Jacob honors Joseph’s sons, as well as Joseph (in 49:22-26), giving him the birthright. His family prospers. The disposed son ends up saving a nation, saving his family, and gaining blessings from his father! It must have been such a special moment for Joseph’s father to recognize him and his sons.
Now, let’s look at who gets the blessing. Who do you think it is?
Read Genesis 49:8-10.
Were you right about the blessing? Judah gets it!
Judah who is a mess! Judah who sold his brother. Judah who has a messed up marriage (see Genesis 38, if you want)! Judah who has been painted as especially unrighteous. This guy is going to lead the family? Whaaat?! So why Judah?
A few reasons:
#1: Judah’s three older brothers had made many sinful mistakes in their lives. They had a history of moral failure. They had wronged their father and wronged their brothers. A couple of them killed a family to defend their sister’s honor. None of these brothers repented of their actions. They might have felt bad for their sins, but they did not admit their sins or repent from them.
#2: Judah repented. It’s that simple! Judah really messed up in the past. But at the end of the day, he saw his unrighteousness, confessed, and turned from those ways. His story is one of redemption. And because of that redemption, because he sought out salvation, God blesses him through Jacob. He is now the leader of the family. You can see this coming out a little bit in Gen. 46:28, and also when Judah steps up to take responsibility for Benjamin. Judah is different from his brothers because he repented.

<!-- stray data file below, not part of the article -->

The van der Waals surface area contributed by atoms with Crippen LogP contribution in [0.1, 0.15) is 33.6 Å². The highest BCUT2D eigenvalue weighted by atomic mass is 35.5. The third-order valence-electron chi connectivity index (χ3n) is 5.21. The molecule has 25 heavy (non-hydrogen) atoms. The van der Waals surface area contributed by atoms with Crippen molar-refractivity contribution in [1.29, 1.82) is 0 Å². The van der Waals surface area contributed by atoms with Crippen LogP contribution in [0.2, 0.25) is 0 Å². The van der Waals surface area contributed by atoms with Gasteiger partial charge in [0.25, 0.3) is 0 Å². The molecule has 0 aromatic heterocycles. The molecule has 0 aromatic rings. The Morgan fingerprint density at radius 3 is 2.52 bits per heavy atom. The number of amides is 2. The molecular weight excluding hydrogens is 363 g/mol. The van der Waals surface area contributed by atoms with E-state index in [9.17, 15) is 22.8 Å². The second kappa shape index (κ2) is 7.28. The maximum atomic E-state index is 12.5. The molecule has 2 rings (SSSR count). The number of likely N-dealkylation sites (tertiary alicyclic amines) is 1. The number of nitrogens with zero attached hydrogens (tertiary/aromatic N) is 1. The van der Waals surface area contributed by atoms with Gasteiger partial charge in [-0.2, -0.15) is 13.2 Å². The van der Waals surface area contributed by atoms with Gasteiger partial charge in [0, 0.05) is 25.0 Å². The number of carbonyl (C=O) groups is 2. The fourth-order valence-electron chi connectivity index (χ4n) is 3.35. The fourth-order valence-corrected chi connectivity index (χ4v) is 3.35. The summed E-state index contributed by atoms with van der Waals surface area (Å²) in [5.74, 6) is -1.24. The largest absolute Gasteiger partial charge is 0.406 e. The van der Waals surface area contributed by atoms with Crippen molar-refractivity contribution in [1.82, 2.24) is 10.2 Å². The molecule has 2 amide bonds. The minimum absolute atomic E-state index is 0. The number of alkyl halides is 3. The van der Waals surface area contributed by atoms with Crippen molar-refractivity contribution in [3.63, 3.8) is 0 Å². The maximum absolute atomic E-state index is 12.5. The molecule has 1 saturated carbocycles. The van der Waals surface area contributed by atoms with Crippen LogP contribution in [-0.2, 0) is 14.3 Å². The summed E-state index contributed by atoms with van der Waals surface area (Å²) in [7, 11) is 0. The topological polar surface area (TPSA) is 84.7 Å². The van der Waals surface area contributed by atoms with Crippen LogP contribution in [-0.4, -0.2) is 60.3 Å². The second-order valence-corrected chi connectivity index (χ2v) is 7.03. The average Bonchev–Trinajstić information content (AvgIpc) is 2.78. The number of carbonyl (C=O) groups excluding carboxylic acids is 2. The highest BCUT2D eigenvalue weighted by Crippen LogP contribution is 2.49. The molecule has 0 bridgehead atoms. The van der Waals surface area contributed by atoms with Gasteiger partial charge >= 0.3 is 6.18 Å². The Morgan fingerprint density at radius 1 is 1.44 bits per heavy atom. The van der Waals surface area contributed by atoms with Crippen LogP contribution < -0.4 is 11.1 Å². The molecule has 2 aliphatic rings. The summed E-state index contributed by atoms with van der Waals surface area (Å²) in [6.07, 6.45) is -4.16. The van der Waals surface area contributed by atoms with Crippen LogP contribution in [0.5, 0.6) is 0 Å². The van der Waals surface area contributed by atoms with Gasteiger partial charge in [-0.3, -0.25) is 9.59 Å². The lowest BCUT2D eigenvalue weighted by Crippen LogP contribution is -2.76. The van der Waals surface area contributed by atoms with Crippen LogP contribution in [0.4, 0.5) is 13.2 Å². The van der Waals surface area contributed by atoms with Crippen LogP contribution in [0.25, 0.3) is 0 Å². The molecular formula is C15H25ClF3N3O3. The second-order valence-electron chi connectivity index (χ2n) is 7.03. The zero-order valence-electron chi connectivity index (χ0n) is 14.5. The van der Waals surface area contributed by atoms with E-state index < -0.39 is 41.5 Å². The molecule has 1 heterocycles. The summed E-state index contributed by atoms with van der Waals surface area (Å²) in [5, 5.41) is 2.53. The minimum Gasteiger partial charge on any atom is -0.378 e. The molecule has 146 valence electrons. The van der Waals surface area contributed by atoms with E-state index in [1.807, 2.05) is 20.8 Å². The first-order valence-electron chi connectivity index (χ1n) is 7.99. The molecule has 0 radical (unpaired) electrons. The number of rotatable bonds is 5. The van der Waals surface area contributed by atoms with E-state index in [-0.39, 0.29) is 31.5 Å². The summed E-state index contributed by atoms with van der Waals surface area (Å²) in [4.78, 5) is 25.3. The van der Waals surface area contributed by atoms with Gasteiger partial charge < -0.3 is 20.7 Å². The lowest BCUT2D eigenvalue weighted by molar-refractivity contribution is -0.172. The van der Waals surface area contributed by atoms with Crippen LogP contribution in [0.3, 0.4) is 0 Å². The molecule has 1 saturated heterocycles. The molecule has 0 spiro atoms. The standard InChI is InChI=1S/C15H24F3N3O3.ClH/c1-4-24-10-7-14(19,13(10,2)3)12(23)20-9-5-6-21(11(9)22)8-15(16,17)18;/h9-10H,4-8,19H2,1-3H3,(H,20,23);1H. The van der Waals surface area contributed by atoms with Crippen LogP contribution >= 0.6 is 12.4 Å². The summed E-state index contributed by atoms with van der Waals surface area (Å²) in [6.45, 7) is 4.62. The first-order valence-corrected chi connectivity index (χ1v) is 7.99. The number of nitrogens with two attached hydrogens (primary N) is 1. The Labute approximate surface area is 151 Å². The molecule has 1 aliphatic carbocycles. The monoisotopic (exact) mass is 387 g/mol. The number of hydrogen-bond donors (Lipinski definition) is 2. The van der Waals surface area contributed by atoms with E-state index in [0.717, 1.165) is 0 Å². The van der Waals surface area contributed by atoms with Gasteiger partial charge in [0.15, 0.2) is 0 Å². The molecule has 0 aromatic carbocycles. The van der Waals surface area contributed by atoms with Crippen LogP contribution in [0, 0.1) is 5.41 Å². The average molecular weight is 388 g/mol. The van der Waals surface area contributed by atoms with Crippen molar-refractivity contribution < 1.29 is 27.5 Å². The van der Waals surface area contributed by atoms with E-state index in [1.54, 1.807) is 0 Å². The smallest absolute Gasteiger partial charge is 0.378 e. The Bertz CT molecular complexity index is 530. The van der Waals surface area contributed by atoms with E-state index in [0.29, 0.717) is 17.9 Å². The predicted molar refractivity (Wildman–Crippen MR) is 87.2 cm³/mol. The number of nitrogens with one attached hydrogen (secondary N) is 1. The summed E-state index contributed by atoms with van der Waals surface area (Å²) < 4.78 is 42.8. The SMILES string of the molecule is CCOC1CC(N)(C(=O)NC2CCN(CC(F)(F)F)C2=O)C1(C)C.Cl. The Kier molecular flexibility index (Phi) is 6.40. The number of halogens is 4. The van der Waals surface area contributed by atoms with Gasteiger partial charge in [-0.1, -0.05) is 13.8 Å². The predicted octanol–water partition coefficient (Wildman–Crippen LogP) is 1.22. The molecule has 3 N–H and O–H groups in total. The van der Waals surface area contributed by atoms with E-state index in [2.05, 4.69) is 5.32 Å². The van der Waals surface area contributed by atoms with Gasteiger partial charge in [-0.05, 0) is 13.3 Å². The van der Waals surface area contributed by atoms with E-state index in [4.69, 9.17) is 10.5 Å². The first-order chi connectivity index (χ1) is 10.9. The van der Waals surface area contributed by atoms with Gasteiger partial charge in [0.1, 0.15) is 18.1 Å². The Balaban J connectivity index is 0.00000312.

Judah’s family line is where Jesus comes from. King David was a descendant of Judah. Jesus’ earthly father, Joseph, was a descendant of David. See why it’s important? The leader of the family, Judah, brought forth the savior of the world! Out of the mess of Judah came the Messiah Jesus.
The whole story of Jacob’s sons has been contrasting Joseph’s faithfulness and steadfast righteousness with Judah’s changes. Judah repents. Joseph never acts out of line. Both took responsibility to be righteous. Both could only be righteous because God was with them. Both were blessed. Dang. I love that!
The Lord doesn’t want us to come to Him when we have our lives together, for we would never come to Him if so! Rather, God wants us to pursue Him—messy hearts and all. He wants a relationship with us, not just rituals.
God just wants you. He wants you in a right relationship, walking with Him.
He’s constantly pursuing you. He knows the number of hairs on your head. He knows your worries. He knows your hopes and dreams. He knows your crush and which friends you’re having drama with right now. He knows you. All of you. And he loves you.
Jesus puts it this way, “It is not the healthy who need a doctor, but the sick. I have not come to call the righteous, but sinners.” (Mark 2:17)
God wants to bless you and use you in your mess. We’ve received the greatest inheritance. We’re called co-heirs to Christ. We all get to experience the inheritance of salvation!
So how can you let God work in your mess today? I so wish you would let him into the mess, into the good, into all of it. God makes beautiful things out of us. That’s my prayerful cry for you today.